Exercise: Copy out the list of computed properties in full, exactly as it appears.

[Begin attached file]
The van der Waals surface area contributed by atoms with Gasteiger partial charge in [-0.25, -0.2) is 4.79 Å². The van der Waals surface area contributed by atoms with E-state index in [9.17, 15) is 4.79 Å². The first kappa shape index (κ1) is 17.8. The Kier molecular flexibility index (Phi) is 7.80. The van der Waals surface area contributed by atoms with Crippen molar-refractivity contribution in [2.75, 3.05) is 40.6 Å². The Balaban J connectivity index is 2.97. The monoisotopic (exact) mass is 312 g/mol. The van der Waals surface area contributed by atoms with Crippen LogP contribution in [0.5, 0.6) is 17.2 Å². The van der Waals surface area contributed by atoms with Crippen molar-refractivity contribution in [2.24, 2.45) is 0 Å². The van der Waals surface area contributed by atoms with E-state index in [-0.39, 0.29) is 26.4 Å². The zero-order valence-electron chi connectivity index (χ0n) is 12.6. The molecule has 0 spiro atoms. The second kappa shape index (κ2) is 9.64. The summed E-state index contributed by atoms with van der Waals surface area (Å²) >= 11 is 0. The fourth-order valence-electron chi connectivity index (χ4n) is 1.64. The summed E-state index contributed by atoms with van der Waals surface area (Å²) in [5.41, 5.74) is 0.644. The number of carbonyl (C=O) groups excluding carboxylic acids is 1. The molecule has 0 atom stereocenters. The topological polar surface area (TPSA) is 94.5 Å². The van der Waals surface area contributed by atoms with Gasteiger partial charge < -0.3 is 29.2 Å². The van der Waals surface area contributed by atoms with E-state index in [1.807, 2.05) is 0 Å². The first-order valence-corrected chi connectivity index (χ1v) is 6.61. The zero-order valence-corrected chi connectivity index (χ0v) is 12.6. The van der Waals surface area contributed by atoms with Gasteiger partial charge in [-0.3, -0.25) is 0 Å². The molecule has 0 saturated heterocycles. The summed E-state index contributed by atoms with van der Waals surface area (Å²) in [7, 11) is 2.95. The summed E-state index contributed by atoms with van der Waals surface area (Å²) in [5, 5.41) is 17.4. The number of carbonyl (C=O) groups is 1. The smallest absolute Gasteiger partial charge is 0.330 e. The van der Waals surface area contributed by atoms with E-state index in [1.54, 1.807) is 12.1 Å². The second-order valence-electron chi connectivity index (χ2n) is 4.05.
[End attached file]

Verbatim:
The van der Waals surface area contributed by atoms with Gasteiger partial charge in [-0.25, -0.2) is 4.79 Å². The van der Waals surface area contributed by atoms with E-state index in [9.17, 15) is 4.79 Å². The first kappa shape index (κ1) is 17.8. The Kier molecular flexibility index (Phi) is 7.80. The van der Waals surface area contributed by atoms with Crippen molar-refractivity contribution in [2.75, 3.05) is 40.6 Å². The Balaban J connectivity index is 2.97. The monoisotopic (exact) mass is 312 g/mol. The van der Waals surface area contributed by atoms with Crippen LogP contribution in [0.5, 0.6) is 17.2 Å². The van der Waals surface area contributed by atoms with Crippen molar-refractivity contribution in [2.24, 2.45) is 0 Å². The van der Waals surface area contributed by atoms with E-state index in [-0.39, 0.29) is 26.4 Å². The zero-order valence-electron chi connectivity index (χ0n) is 12.6. The molecule has 0 spiro atoms. The second kappa shape index (κ2) is 9.64. The summed E-state index contributed by atoms with van der Waals surface area (Å²) >= 11 is 0. The fourth-order valence-electron chi connectivity index (χ4n) is 1.64. The summed E-state index contributed by atoms with van der Waals surface area (Å²) in [5.41, 5.74) is 0.644. The number of carbonyl (C=O) groups excluding carboxylic acids is 1. The molecule has 0 atom stereocenters. The topological polar surface area (TPSA) is 94.5 Å². The van der Waals surface area contributed by atoms with Gasteiger partial charge < -0.3 is 29.2 Å². The van der Waals surface area contributed by atoms with E-state index in [1.807, 2.05) is 0 Å². The first-order valence-corrected chi connectivity index (χ1v) is 6.61. The zero-order valence-corrected chi connectivity index (χ0v) is 12.6. The van der Waals surface area contributed by atoms with Gasteiger partial charge in [-0.3, -0.25) is 0 Å². The molecule has 0 saturated heterocycles. The summed E-state index contributed by atoms with van der Waals surface area (Å²) in [7, 11) is 2.95. The summed E-state index contributed by atoms with van der Waals surface area (Å²) in [5, 5.41) is 17.4. The number of carbonyl (C=O) groups is 1. The smallest absolute Gasteiger partial charge is 0.330 e. The van der Waals surface area contributed by atoms with E-state index in [1.54, 1.807) is 12.1 Å². The second-order valence-electron chi connectivity index (χ2n) is 4.05.